“Follow your heart and use your head to guide you, Mister Rico.
This is the way of the lifelong learner.”
Lua was well aware of all these ecological assaults and was clear-eyed about the difficulties we faced in re-educating ourselves to be able to address these global issues intelligently and effectively around the world. She had traveled extensively throughout her life, she told me, and had observed the same unfortunate pattern in higher education everywhere: universities turning out young adults whose chief interest was to find financial security, to become somebody important, or to just have a good time and seek happiness and pleasures with as little serious thought and concern as possible. Tragically, this conventional education and complacency snuffs out truly independent thinking and creativity and breeds conformity, which inevitably leads to mediocrity. To be different from the group or to resist the current cultural story is undoubtedly not comfortable and is often risky, as long as conventional notions of success are the goal.
The urge to be successful in the pursuit of reward — whether in Tucker’s material world or in the so-called ‘spiritual sphere’ — is essentially the search for inward or outward security, the desire for comfort. And this perfectly natural instinct unfortunately smothers discontent, denies spontaneity, and breeds the type of fear that blocks the intelligent engagement with the whole of life. Then, for people like Tucker, mind and heart become disconnected. They get duller and more disenchanted as the years unfurl.
Too many people, never leaving their comfort zone, find a safe quiet corner in life where there is a minimum of disturbance. They finally attain that, and then they are naturally afraid to step out of that hard-won place. This fear of life — this fear of struggle and of new experience and of learning — kills any spirit of adventure and any passion for living and solving difficult problems. Socialization, upbringing, and education have made them afraid to be different from their neighbors. They are afraid to think contrary to the established pattern of society and are thus unwitting slaves to corrupt authority, wasteful ways, and obsolete traditions.
In contrast, lifelong learners are creative people who are not afraid to struggle in pursuit of new experiences, sensations, and frames of mind — and openness to novel experiences is a significant predictor of creative output, of original ideas that have meaning and value. Lua explained,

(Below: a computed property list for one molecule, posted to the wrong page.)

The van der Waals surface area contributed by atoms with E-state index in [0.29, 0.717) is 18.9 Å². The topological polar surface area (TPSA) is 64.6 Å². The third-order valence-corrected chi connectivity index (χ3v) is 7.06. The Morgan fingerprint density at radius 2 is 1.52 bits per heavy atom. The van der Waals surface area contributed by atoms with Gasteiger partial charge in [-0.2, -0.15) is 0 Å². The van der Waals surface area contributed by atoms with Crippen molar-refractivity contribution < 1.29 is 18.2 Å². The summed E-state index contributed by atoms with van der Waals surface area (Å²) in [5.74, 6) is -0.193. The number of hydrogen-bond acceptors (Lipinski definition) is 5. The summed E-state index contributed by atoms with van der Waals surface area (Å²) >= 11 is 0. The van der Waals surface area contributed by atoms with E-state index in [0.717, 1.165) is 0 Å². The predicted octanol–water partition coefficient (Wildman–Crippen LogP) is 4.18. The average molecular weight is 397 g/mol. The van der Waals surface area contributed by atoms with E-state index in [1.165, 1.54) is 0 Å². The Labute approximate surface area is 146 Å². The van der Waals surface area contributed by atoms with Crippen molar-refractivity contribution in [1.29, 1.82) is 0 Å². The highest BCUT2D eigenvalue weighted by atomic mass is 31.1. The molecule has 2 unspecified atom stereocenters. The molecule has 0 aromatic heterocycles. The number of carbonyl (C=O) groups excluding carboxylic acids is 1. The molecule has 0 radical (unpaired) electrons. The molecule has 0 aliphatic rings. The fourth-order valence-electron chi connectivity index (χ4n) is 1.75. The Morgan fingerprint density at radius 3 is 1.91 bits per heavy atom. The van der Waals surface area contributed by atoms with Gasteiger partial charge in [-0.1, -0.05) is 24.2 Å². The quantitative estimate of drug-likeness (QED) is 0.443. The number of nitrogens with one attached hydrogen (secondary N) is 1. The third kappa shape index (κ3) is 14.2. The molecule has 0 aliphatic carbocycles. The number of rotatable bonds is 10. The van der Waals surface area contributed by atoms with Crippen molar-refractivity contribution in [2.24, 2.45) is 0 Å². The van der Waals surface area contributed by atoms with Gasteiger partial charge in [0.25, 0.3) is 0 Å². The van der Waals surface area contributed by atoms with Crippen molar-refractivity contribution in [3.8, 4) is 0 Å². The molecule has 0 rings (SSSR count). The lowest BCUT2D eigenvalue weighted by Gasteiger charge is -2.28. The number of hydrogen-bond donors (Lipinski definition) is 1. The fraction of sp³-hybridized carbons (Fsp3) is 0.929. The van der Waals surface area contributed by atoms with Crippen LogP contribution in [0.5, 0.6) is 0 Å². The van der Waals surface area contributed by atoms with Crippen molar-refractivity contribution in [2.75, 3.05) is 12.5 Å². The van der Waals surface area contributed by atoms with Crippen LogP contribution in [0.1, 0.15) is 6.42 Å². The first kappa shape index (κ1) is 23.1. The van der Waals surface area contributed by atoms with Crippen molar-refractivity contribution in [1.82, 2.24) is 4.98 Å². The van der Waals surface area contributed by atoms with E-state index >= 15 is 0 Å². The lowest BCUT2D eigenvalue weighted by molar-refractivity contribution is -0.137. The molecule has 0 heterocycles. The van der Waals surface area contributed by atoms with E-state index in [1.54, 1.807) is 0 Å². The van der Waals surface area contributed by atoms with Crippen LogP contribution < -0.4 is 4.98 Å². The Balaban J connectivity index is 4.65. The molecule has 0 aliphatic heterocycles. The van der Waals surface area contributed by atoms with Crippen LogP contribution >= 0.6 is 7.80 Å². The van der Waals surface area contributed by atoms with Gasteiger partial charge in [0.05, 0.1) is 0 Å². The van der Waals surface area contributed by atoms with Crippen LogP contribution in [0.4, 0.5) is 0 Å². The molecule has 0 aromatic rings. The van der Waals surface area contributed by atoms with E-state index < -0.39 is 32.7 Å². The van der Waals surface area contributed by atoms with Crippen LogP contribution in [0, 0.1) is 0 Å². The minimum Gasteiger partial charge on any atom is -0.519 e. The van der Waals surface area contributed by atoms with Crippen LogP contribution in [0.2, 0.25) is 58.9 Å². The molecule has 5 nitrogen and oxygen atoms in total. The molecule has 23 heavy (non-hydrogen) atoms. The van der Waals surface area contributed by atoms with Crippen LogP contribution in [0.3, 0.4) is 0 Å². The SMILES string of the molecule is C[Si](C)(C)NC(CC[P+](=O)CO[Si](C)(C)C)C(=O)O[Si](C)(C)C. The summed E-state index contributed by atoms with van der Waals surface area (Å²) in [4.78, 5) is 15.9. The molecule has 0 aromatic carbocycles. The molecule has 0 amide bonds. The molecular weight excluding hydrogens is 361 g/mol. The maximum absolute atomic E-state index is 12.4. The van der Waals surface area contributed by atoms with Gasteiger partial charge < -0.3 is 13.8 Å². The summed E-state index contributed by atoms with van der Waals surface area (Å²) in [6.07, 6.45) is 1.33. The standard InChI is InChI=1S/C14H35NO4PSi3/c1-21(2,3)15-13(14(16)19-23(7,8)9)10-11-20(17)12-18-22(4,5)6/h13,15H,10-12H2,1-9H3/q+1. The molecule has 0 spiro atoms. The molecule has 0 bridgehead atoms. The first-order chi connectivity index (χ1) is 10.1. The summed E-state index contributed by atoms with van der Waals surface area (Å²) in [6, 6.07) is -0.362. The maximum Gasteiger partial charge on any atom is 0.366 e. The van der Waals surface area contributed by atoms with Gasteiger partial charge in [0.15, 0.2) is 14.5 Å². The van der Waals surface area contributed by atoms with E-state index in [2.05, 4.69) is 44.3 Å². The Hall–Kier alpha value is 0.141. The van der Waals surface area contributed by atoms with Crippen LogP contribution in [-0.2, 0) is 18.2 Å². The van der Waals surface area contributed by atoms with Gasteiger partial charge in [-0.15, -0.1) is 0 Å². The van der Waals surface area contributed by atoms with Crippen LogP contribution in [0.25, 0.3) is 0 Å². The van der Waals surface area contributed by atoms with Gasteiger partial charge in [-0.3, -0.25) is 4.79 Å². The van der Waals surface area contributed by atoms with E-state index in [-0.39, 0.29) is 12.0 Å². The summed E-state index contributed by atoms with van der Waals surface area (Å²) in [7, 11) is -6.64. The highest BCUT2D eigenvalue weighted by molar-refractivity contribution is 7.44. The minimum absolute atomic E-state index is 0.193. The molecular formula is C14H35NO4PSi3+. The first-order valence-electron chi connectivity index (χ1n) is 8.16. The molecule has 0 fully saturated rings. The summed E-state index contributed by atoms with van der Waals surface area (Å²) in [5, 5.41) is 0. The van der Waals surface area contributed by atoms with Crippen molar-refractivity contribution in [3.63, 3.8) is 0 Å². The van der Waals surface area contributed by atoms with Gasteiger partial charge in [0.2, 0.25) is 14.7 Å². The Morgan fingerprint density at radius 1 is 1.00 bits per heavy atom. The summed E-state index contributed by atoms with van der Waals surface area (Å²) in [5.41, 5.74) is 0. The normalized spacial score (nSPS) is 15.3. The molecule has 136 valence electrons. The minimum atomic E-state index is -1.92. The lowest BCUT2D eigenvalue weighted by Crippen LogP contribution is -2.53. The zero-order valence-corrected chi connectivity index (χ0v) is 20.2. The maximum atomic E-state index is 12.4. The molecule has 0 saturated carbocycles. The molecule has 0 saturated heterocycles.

“Openness to new experience is a strong predictor of creative achievement. A mind is like a parachute; it only functions when it is open. You know, Mister Rico, well-educated people have the best options in life and are far less likely to be cheated or misled or to wither and become dull in their later years. Education is related to freedom — the more education you have, the more choices you have. And culture and knowledge are what build great and lasting societies, not riches. I am afraid Tucker’s narrow self-serving education has made him unable to grasp the true calamity before him or appreciate the beauty of the Living Earth that we are destroying with our careless and reckless ways. It is really very sad. We all still have so much to learn and to understand about how to live intelligently — with head, hands, and heart in alignment — on this good and beautiful Earth.”
With the confidence and conviction of a passionate lifelong observer, learner, and teacher; Lua professed,
“Education and learning should ideally be a never-ending, organic process of discovering and developing natural talents and abilities so that we can make our way confidently, effectively, and joyously in the world. It is about continuously gaining knowledge and skills for understanding the past, navigating the future, and developing the capacity to contribute novel solutions to challenging problems. One should live as if this day could be your last, but learn as if you were going to live forever.”
Lua went on to say that education only succeeds when it nurtures curiosity, improves performance, and stimulates creativity. And it clearly fails when it stifles talents and abilities and kills the innate motivation to question, to learn, and to create original ideas that have value. And this would be a real tragedy considering the great ecological challenges we will be facing in the coming decades.
Lua believed that everyone should be continuously learning and willing to examine human problems without prejudice or fear and with fresh minds. Without a proper education, though, there is no real spirit of discontent — of revolt. When we yield to our current environment without questioning, any spirit of discontent that we may have dissipates. She explained that there is a deep psychological form of discontent that is the product of the intelligence of the head, heart, and hands operating in alignment with the evolving universe. This form of discontent is desperately needed in the world today, she believed, to address the mounting problems of human civilization.
And finally and most importantly, self-knowledge — the real fruit of lifelong learning and education — must begin with an awareness of the origins of one’s own thoughts and feelings. When we can fearlessly face experience as it comes and not try to avoid every disturbance, we keep intelligence highly awakened — which is intuition. And intuition, which blossoms from a life of continuous learning, should be the only true guide in one's life.
“Follow your heart and use your head to guide you, Mister Rico. This is the way of the lifelong learner.”